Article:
Dollar stores squeeze rural grocery stores

Honor Family Market photo by Aubrey Ann Parker / Betsie Current

How Empire could change its zoning to protect against small box retailer incursion

By Jacob Wheeler

Sun editor

Among the biggest stories of 2019 has been attempts by dollar stores to gain a foothold in Leelanau County. Zoning regulations and citizen opposition in Kasson Township stopped a bid in Maple City this spring; then Empire instituted a 6-month moratorium on new commercial development on July 17 to prevent a contractor that works with Dollar General from purchasing land in the village.

Landowner Tom Tater received a purchase offer from Midwest V, LLC, for six acres in a mixed-use, commercial-residential district one block southeast of the M-22/M-72 intersection. Tater told the Glen Arbor Sunthat septic requirements prevented him from building an adequately sized restaurant on that land 10 years ago. He hoped to call it “Clancy’s”—after a restaurant of the same name he ran in Interlochen from 2004-2010. (Ida Clancy homesteaded that land in Empire.) But Tater concluded that the eatery he was ultimately permitted to build would have been too small to turn a profit. So his land sat empty.

“We could have had a restaurant if Empire had a municipal septic system,” Tater lamented.

Mired in a passionate, and at times acrimonious, debate about whether to invest in village-wide septic, Empire now faces another existential crisis—how to keep out corporate box stores that critics say could dramatically alter the town’s character and could hurt the business of local mom-and-pop stores.

Fighting to stay in business

Small-town business owners in nearby Benzie and Manistee counties offer a cautionary tale about dollar stores.

The Schneider family opened Copemish Family Market on M-115 in 1980 and Honor Family Market on US-31 in 1992. Both grocery stores have become fixtures in their communities. But when a Family Dollar opened next to their store in Honor, and a Dollar General opened half a mile from their Copemish location, the volume of sales in each store took a hit.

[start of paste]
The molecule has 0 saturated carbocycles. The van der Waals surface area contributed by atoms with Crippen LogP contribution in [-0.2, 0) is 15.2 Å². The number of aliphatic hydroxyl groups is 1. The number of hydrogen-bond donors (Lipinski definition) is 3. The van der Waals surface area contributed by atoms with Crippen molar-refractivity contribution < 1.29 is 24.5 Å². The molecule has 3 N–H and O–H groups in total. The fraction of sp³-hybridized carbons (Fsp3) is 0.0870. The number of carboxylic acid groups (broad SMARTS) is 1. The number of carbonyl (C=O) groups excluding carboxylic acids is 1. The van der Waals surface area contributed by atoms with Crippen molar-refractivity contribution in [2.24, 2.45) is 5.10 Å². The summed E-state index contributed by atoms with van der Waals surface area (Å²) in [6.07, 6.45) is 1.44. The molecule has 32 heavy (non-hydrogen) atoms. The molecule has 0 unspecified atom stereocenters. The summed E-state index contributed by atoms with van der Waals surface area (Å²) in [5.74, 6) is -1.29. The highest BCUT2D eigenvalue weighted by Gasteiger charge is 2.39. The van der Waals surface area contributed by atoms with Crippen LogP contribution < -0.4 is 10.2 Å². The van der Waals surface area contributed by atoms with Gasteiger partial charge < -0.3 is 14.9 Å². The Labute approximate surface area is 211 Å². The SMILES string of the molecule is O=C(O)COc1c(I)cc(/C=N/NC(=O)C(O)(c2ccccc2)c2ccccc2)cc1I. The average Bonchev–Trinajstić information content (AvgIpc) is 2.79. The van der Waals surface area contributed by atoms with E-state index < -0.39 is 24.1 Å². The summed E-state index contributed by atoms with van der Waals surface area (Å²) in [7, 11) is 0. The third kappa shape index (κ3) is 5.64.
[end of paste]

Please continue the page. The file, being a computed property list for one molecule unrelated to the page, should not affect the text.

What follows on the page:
“When they came in, it took us down to the break-even point,” said Pat Schneider. “It hurt us considerably.”

The family eliminated excess inventory and slashed their supply of paper products, which the dollar store could sell at a lower price because the corporate giant controls its own supply chain.

The Schneiders upped their game in other ways. “We’ve promoted our meat department, our produce and our bakery,” said Pat. “We’ve expanded our beer, wine and liquor selection, because Family Dollar can’t sell those things. We stress service, service, service.”

For years, Honor Family Market has partnered with Taste the Local Difference, Michigan’s local food marketing agency, to offer locally-grown, healthy fruits and vegetables.

“We’re all about doing things local. A lot of people who support us are community-minded,” said Pat. “Still, where we used to do a certain amount of business on a busy day, we don’t do that anymore.”

Throwing in the towel

When Kaleva Meats owner Dave Barrett learned that a Dollar General was moving in three blocks away in early 2019, he closed shop last December—before the bloodletting would begin. “I had Kaleva Meats for 11 years, but I got tired of putting money into it. The dollar store would have taken 25 percent of my business. I’m done fighting.”

“If people start seeing what impact (dollar stores) have, the tax breaks they get,” Barrett said, “I recommend that a town get an ordinance in place to stop them. People that have ordinances against corporations like that seem to thrive.”

“We need the old time back, when a town has a grocery store, a church, and a hardware store.”